The number of middle- and high-school students in the US who smoke e-cigarettes more than tripled from 2013 to 2014, according to federal data released on April 16, the New York Times reports. About 13 percent of US teenagers now use the devices, some outside their school cafeterias during lunch.
Voxitatis reported in September 2013, based on data from the 2011 and 2012 National Youth Tobacco Survey, a questionnaire given to more than 18,000 US middle- and high-school students, that e-cigarette use among students in grades 6–12 changed as follows:
- 3.3% in 2011 → 6.8% in 2012: used e-cigarettes at least once
- 1.1% in 2011 → 2.1% in 2012: used e-cigarettes within the last month
The Centers for Disease Control and Prevention released that data in its Morbidity and Mortality Weekly Report.
We didn’t report the number or any estimate in 2013, but the CDC reported, in the 2013 data set, that 2.9 percent of teens had smoked e-cigarettes at least once in the 30 days before the survey. A graphic on the Times suggests the number is slightly higher but still under 5 percent.
There’s also a bright side to the new data. A concurrent drop in cigarette use by this age group, reportedly from 16 percent in 2013 to 9 percent last year, represented the largest drop in cigarette smoking ever seen. Some researchers said teens may be using e-cigarettes as a way to help them quit cigarette smoking. But e-cigarettes still deliver nicotine, an addictive substance that harms developing brains.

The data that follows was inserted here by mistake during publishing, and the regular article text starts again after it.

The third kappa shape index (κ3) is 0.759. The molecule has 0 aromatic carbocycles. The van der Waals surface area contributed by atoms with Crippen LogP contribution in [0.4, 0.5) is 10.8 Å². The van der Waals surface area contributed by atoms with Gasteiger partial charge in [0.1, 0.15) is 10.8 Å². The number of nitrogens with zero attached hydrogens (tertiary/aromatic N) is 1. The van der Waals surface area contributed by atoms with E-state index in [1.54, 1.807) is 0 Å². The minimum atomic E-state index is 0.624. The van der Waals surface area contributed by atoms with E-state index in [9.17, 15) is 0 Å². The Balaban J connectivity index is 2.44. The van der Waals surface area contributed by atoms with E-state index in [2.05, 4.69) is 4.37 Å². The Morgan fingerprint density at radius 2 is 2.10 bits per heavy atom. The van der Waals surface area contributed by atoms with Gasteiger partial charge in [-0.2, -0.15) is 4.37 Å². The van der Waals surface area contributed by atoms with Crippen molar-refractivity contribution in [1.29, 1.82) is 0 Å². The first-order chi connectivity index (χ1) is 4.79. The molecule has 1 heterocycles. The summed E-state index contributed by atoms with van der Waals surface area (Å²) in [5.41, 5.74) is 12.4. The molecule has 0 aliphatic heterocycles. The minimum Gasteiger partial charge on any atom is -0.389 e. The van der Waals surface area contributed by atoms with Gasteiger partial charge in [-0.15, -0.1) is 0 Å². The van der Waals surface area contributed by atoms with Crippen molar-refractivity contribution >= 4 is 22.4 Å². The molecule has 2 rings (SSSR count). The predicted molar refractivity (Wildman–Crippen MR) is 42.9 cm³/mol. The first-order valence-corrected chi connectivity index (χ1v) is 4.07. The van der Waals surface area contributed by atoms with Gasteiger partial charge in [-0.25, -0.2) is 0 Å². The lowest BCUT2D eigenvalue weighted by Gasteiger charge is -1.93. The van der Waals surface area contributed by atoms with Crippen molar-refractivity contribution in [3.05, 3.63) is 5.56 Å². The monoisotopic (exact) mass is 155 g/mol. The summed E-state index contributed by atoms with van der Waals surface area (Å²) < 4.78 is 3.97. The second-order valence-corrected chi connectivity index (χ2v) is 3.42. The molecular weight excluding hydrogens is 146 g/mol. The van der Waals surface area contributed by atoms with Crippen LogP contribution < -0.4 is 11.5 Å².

“This is a really bad thing,” the paper quoted Dr Thomas R Frieden, the director of the CDC, as saying. “This is another generation being hooked by the tobacco industry. It makes me angry.”
Although e-cigarettes aren’t tobacco products and don’t deliver the tar and other chemicals, many of them proven carcinogens, that cigarettes do, they are most commonly sold by companies that also sell cigarettes. Plus, the majority of people in the US think they’re less harmful than regular cigarettes, according to a study out of the University of Illinois, Urbana, published in the August 2014 issue of the American Journal of Preventative Medicine.
Among survey respondents for the study, “77% … were aware of e-cigarettes. Of these, 51% believed e-cigarettes were less harmful than cigarettes. Among those who were aware of e-cigarettes, younger, more educated respondents and current smokers (compared with former and non-smokers) were more likely to believe that e-cigarettes were less harmful.”
But just because people believe they’re less harmful doesn’t mean they are. In August, the World Health Organization launched a campaign demanding stiffer regulation of e-cigarettes and outright bans on indoor use, advertising, and sales to minors.
In its report, the WHO said there are 466 brands of e-cigarettes and the industry represents “an evolving frontier filled with promise and threat for tobacco control,” according to an article from the Reuters news agency. The WHO also wants e-cigarette makers to stop claiming that “vaping,” as it is known, helps people quit smoking tobacco products, at least until more scientific evidence supports that claim.
While evidence indicates that e-cigarettes are likely to be less toxic than conventional cigarettes, the use of e-cigarettes poses a threat to adolescents and the fetuses of pregnant women using them, the WHO report also said.